The Encinitas City Council has taken a stand against gun violence, following recent events such as the Marjory Stoneman Douglas High School shooting in Florida and a nationwide student walk-out on March 14.
In the resolution written by Mayor Catherine Blakespear and passed four to one at nearly midnight on March 21 — with council member Mark Muir dissenting — the council demanded action from state and federal representatives to adopt stricter laws for the sale, transfer, possession, manufacturing and distribution of all firearms, dangerous weapons and ammunition. The council also encouraged more restrictions such as thorough background checks for all persons attempting to buy firearms, as well as an outright ban on semi-automatic firearms, high-capacity magazines, armor-piercing ammunition and bump stocks.
“The crisis of gun violence in our country necessitates a sustained, coordinated, and collaborative effort involving entire communities, elected officials at every level of government, law enforcement, and the entire criminal justice system,” the Encinitas document reads. “Elected officials must commit to closing gaps in the current patchwork of regulation, including those gaps that enable felons, people convicted of domestic violence, children, those found to be a danger to themselves or others, and other prohibited persons to access firearms, and those that allow the trafficking of illegal guns.”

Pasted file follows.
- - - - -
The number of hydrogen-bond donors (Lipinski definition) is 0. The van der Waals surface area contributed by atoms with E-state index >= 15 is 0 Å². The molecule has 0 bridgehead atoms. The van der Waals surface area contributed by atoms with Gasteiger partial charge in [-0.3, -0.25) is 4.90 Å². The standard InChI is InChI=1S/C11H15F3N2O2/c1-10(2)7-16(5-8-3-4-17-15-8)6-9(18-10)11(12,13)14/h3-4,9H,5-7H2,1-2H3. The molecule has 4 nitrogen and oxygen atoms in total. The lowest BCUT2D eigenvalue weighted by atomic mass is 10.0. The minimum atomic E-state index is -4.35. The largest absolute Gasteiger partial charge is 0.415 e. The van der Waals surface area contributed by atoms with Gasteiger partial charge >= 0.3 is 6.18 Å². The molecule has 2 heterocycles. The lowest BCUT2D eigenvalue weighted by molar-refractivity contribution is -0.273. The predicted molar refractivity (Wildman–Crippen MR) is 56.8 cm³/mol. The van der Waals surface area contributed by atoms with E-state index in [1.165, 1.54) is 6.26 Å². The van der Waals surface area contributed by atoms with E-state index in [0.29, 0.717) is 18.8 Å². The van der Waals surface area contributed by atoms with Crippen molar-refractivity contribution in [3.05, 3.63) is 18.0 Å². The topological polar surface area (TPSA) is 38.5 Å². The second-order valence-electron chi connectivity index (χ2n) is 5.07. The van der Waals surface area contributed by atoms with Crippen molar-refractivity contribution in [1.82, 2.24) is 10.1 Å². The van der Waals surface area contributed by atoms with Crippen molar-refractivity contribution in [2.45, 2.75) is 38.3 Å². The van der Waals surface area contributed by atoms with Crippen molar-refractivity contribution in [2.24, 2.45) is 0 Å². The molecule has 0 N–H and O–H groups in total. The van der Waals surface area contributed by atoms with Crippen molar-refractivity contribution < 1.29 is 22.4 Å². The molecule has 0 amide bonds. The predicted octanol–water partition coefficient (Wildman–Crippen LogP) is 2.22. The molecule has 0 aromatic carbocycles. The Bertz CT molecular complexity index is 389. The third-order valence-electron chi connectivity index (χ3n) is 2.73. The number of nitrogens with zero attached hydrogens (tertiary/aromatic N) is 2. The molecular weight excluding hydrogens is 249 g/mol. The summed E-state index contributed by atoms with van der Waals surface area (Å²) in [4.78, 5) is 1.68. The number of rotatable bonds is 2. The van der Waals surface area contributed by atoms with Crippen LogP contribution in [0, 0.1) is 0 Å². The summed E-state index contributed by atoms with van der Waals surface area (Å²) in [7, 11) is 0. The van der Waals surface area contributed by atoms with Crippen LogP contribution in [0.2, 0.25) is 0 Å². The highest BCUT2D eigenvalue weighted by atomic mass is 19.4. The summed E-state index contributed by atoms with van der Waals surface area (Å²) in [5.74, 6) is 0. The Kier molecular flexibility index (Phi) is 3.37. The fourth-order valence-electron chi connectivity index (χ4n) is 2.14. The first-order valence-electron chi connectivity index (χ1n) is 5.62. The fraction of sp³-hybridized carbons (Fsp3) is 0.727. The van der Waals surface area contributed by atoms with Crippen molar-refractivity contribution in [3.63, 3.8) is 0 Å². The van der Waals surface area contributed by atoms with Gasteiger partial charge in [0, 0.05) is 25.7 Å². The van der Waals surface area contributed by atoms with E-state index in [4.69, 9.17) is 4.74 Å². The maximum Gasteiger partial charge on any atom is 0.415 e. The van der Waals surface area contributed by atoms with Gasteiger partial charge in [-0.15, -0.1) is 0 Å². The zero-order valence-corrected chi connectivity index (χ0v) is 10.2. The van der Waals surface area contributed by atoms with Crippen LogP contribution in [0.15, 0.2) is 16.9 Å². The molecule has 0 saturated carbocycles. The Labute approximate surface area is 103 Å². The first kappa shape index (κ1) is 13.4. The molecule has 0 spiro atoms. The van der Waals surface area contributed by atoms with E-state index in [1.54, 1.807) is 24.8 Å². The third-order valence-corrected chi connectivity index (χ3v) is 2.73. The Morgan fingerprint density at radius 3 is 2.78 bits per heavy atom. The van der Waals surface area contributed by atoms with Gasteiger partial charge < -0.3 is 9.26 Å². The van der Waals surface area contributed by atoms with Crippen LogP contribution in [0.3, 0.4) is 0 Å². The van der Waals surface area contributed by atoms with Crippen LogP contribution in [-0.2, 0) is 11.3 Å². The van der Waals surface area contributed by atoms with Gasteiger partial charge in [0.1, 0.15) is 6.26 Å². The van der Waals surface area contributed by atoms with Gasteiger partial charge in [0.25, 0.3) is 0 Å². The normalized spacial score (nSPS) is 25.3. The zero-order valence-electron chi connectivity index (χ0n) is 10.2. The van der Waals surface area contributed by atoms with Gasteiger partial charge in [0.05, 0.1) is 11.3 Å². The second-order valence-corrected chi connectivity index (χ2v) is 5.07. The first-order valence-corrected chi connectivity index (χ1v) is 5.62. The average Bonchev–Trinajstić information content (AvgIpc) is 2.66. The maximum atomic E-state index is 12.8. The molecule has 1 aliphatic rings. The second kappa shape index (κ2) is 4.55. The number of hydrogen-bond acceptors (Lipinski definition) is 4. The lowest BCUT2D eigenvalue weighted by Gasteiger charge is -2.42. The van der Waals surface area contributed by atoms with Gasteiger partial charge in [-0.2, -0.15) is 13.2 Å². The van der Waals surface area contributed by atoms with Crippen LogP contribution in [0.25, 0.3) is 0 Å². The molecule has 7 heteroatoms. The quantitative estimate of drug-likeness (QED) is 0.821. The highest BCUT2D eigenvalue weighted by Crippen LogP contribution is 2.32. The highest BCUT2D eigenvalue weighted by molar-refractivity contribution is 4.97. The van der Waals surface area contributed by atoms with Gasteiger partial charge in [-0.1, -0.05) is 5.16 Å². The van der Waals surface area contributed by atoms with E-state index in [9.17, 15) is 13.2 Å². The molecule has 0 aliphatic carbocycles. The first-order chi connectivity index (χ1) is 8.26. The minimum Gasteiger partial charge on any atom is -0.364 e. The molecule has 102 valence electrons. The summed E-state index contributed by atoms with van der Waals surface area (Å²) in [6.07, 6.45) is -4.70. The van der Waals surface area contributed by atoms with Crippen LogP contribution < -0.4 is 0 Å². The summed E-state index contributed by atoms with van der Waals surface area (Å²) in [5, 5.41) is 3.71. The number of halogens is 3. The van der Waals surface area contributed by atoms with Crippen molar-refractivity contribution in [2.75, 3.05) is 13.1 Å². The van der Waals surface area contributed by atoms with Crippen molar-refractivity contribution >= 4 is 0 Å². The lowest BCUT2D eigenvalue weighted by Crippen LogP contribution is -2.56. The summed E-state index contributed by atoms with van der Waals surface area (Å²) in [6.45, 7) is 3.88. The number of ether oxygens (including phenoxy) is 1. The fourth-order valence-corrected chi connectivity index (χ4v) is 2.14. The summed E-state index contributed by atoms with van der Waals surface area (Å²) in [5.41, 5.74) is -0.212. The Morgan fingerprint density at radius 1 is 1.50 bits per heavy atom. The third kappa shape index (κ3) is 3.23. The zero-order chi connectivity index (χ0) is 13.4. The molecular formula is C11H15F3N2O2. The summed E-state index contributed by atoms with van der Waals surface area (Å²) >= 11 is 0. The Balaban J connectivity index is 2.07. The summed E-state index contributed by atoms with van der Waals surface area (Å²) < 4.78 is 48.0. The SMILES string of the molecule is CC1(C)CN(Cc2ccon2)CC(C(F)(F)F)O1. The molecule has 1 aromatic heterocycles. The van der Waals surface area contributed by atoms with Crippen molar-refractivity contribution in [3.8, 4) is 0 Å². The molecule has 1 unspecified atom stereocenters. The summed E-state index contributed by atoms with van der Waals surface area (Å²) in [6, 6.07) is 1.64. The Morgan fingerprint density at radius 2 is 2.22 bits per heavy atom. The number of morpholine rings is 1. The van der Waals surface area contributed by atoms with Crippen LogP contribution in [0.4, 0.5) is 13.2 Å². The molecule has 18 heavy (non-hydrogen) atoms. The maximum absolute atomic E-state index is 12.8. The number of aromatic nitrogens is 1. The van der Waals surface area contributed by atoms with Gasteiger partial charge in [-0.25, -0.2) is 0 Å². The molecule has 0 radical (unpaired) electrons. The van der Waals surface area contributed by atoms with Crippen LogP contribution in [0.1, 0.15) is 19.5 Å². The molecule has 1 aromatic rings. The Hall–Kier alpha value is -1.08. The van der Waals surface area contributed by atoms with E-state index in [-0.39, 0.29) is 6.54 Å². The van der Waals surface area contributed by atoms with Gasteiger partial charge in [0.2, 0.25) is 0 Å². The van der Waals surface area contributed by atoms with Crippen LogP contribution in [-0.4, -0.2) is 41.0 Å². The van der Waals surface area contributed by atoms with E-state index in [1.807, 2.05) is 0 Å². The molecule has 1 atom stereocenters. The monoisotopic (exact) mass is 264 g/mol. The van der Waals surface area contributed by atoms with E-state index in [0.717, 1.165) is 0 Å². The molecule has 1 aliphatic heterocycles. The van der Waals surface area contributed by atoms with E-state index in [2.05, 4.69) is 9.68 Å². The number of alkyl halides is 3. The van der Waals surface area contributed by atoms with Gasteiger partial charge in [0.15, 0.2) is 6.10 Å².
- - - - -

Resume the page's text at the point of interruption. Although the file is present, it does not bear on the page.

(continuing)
The council also voted in a last-minute sentence in the resolution that encourages the ceasing of gun shows at the nearby Del Mar Fairgrounds. The Del Mar City Council took a similar stance earlier in the week.
Blakespear, a mother of two grade-school children, said she put the item on the agenda after hearing concerns from voters and to use the council’s voice to elevate the message.
Council member Tony Kranz, who served 10 years in the National Guard, said he supports a well-regulated militia.
“It’s really important to know all the damage that can be done by these weapons of war,” he said. “I’m not looking to infringe upon my friends who hunt. I recognize there are reasons to have weapons, and I have no problems with people who have them in their homes. I think it’s smart to have them in safes.”
Muir, a former fire chief, said he could not support the resolution as written and questioned the definition of “dangerous weapons” as written in the document. He also said he could not support a council stance on walk-outs, wants to see further action from the city regarding a school community resource officer, and does not believe in a rejection of all semi-automatic weapons.
“A semi-automatic is not an Ak-15,” he said. “That’s a variety of guns. I can’t accept that. Some of my hunter friends would be discouraged because of that. ... If we really want to have this conversation, let’s have some real conversation and encourage some real action-oriented dialogue and come up with a solution that we can come together on.”